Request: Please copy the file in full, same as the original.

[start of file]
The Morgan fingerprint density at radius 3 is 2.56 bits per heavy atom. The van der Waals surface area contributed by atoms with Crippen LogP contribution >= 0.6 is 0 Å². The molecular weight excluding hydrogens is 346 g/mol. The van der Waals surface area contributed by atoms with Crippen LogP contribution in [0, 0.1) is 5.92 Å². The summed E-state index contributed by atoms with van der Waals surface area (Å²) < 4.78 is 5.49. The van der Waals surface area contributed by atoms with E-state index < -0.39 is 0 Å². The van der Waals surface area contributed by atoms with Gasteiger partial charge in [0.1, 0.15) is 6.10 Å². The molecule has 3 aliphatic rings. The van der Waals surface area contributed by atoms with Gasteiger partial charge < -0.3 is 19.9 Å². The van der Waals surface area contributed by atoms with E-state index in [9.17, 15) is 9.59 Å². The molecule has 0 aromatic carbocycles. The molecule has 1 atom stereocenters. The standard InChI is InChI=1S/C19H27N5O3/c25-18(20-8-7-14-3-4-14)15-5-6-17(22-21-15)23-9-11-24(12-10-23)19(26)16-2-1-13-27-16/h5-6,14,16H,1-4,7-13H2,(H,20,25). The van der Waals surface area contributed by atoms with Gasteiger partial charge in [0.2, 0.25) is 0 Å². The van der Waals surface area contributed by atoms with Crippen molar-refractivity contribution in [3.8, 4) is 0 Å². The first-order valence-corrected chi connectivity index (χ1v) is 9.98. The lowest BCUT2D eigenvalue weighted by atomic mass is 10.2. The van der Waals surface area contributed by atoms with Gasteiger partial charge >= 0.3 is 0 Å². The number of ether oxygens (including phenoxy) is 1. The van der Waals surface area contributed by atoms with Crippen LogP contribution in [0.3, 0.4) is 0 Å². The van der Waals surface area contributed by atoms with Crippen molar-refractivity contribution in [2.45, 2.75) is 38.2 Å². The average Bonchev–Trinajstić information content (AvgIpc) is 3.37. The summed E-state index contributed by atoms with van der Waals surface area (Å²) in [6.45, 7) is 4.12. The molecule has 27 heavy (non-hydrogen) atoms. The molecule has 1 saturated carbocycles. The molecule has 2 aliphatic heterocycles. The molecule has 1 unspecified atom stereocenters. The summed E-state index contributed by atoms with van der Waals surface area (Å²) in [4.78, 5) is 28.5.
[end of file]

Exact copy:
The Morgan fingerprint density at radius 3 is 2.56 bits per heavy atom. The van der Waals surface area contributed by atoms with Crippen LogP contribution >= 0.6 is 0 Å². The molecular weight excluding hydrogens is 346 g/mol. The van der Waals surface area contributed by atoms with Crippen LogP contribution in [0, 0.1) is 5.92 Å². The summed E-state index contributed by atoms with van der Waals surface area (Å²) < 4.78 is 5.49. The van der Waals surface area contributed by atoms with E-state index < -0.39 is 0 Å². The van der Waals surface area contributed by atoms with Gasteiger partial charge in [0.1, 0.15) is 6.10 Å². The molecule has 3 aliphatic rings. The van der Waals surface area contributed by atoms with Gasteiger partial charge < -0.3 is 19.9 Å². The van der Waals surface area contributed by atoms with E-state index in [9.17, 15) is 9.59 Å². The molecule has 0 aromatic carbocycles. The molecule has 1 atom stereocenters. The standard InChI is InChI=1S/C19H27N5O3/c25-18(20-8-7-14-3-4-14)15-5-6-17(22-21-15)23-9-11-24(12-10-23)19(26)16-2-1-13-27-16/h5-6,14,16H,1-4,7-13H2,(H,20,25). The van der Waals surface area contributed by atoms with Gasteiger partial charge in [0.2, 0.25) is 0 Å². The van der Waals surface area contributed by atoms with Crippen molar-refractivity contribution in [3.8, 4) is 0 Å². The first-order valence-corrected chi connectivity index (χ1v) is 9.98. The lowest BCUT2D eigenvalue weighted by atomic mass is 10.2. The van der Waals surface area contributed by atoms with Gasteiger partial charge >= 0.3 is 0 Å². The number of ether oxygens (including phenoxy) is 1. The van der Waals surface area contributed by atoms with Crippen LogP contribution in [0.3, 0.4) is 0 Å². The van der Waals surface area contributed by atoms with Crippen molar-refractivity contribution in [2.45, 2.75) is 38.2 Å². The average Bonchev–Trinajstić information content (AvgIpc) is 3.37. The summed E-state index contributed by atoms with van der Waals surface area (Å²) in [6.45, 7) is 4.12. The molecule has 27 heavy (non-hydrogen) atoms. The molecule has 1 saturated carbocycles. The molecule has 2 aliphatic heterocycles. The molecule has 1 unspecified atom stereocenters. The summed E-state index contributed by atoms with van der Waals surface area (Å²) in [4.78, 5) is 28.5.